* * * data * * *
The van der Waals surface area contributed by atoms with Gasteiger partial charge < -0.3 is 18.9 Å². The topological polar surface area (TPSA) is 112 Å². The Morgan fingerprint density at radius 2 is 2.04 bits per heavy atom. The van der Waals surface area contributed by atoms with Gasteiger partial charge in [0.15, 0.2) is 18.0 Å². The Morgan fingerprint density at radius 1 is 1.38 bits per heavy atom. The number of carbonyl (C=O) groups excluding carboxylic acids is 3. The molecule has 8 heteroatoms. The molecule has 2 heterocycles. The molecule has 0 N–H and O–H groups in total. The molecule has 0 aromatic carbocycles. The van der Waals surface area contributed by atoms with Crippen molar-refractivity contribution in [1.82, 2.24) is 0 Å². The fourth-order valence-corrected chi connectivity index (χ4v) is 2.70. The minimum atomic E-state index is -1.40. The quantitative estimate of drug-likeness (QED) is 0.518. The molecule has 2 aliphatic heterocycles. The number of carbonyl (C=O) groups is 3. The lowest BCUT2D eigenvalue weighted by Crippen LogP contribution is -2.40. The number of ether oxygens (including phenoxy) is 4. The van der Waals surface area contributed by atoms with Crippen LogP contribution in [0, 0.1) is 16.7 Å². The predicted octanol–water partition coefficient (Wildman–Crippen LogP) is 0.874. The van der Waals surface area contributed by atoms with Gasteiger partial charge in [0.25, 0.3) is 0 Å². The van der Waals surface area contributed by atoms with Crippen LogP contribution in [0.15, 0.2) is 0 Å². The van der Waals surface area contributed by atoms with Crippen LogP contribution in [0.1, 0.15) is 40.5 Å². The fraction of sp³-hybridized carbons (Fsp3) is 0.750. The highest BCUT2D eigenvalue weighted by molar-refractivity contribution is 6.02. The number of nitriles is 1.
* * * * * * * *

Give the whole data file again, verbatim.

The van der Waals surface area contributed by atoms with Gasteiger partial charge < -0.3 is 18.9 Å². The topological polar surface area (TPSA) is 112 Å². The Morgan fingerprint density at radius 2 is 2.04 bits per heavy atom. The van der Waals surface area contributed by atoms with Gasteiger partial charge in [0.15, 0.2) is 18.0 Å². The Morgan fingerprint density at radius 1 is 1.38 bits per heavy atom. The number of carbonyl (C=O) groups excluding carboxylic acids is 3. The molecule has 8 heteroatoms. The molecule has 2 heterocycles. The molecule has 0 N–H and O–H groups in total. The molecule has 0 aromatic carbocycles. The van der Waals surface area contributed by atoms with Crippen molar-refractivity contribution in [1.82, 2.24) is 0 Å². The fourth-order valence-corrected chi connectivity index (χ4v) is 2.70. The minimum atomic E-state index is -1.40. The quantitative estimate of drug-likeness (QED) is 0.518. The molecule has 2 aliphatic heterocycles. The number of carbonyl (C=O) groups is 3. The lowest BCUT2D eigenvalue weighted by Crippen LogP contribution is -2.40. The number of ether oxygens (including phenoxy) is 4. The van der Waals surface area contributed by atoms with Crippen LogP contribution in [0, 0.1) is 16.7 Å². The predicted octanol–water partition coefficient (Wildman–Crippen LogP) is 0.874. The van der Waals surface area contributed by atoms with Gasteiger partial charge in [0.25, 0.3) is 0 Å². The van der Waals surface area contributed by atoms with Crippen LogP contribution in [0.15, 0.2) is 0 Å². The van der Waals surface area contributed by atoms with Crippen LogP contribution in [0.1, 0.15) is 40.5 Å². The fraction of sp³-hybridized carbons (Fsp3) is 0.750. The highest BCUT2D eigenvalue weighted by molar-refractivity contribution is 6.02. The number of nitriles is 1.